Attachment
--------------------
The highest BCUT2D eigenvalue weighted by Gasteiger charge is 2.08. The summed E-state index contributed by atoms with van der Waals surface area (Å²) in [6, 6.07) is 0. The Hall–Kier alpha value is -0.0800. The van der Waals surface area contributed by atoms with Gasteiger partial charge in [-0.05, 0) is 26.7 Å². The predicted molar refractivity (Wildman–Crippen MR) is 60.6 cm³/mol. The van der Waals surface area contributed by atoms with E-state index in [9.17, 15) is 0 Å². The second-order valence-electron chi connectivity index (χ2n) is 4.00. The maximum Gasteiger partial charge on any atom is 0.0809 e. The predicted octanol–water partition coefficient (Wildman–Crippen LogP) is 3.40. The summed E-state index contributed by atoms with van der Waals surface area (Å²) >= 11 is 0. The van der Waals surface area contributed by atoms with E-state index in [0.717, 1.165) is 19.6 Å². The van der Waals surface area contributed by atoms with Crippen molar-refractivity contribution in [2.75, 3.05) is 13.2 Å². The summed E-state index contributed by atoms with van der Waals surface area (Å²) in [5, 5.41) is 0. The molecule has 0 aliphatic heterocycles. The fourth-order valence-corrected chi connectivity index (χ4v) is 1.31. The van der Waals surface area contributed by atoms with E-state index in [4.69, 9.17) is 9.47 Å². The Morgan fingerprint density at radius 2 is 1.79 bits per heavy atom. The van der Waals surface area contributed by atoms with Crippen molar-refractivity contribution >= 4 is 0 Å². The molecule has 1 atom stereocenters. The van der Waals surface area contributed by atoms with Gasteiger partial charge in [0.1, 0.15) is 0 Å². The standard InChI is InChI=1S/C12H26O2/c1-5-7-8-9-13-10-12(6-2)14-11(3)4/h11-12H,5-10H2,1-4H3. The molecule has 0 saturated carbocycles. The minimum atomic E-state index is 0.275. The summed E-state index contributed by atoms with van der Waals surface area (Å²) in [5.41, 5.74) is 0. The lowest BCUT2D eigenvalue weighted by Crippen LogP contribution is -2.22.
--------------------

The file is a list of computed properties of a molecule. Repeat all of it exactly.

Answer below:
The highest BCUT2D eigenvalue weighted by Gasteiger charge is 2.08. The summed E-state index contributed by atoms with van der Waals surface area (Å²) in [6, 6.07) is 0. The Hall–Kier alpha value is -0.0800. The van der Waals surface area contributed by atoms with Gasteiger partial charge in [-0.05, 0) is 26.7 Å². The predicted molar refractivity (Wildman–Crippen MR) is 60.6 cm³/mol. The van der Waals surface area contributed by atoms with E-state index in [9.17, 15) is 0 Å². The second-order valence-electron chi connectivity index (χ2n) is 4.00. The maximum Gasteiger partial charge on any atom is 0.0809 e. The predicted octanol–water partition coefficient (Wildman–Crippen LogP) is 3.40. The summed E-state index contributed by atoms with van der Waals surface area (Å²) >= 11 is 0. The van der Waals surface area contributed by atoms with E-state index in [0.717, 1.165) is 19.6 Å². The van der Waals surface area contributed by atoms with Crippen molar-refractivity contribution in [2.75, 3.05) is 13.2 Å². The summed E-state index contributed by atoms with van der Waals surface area (Å²) in [5, 5.41) is 0. The molecule has 0 aliphatic heterocycles. The fourth-order valence-corrected chi connectivity index (χ4v) is 1.31. The van der Waals surface area contributed by atoms with E-state index in [4.69, 9.17) is 9.47 Å². The Morgan fingerprint density at radius 2 is 1.79 bits per heavy atom. The van der Waals surface area contributed by atoms with Crippen molar-refractivity contribution >= 4 is 0 Å². The molecule has 1 atom stereocenters. The van der Waals surface area contributed by atoms with Gasteiger partial charge in [0.1, 0.15) is 0 Å². The standard InChI is InChI=1S/C12H26O2/c1-5-7-8-9-13-10-12(6-2)14-11(3)4/h11-12H,5-10H2,1-4H3. The molecule has 0 saturated carbocycles. The minimum atomic E-state index is 0.275. The summed E-state index contributed by atoms with van der Waals surface area (Å²) in [5.41, 5.74) is 0. The lowest BCUT2D eigenvalue weighted by Crippen LogP contribution is -2.22.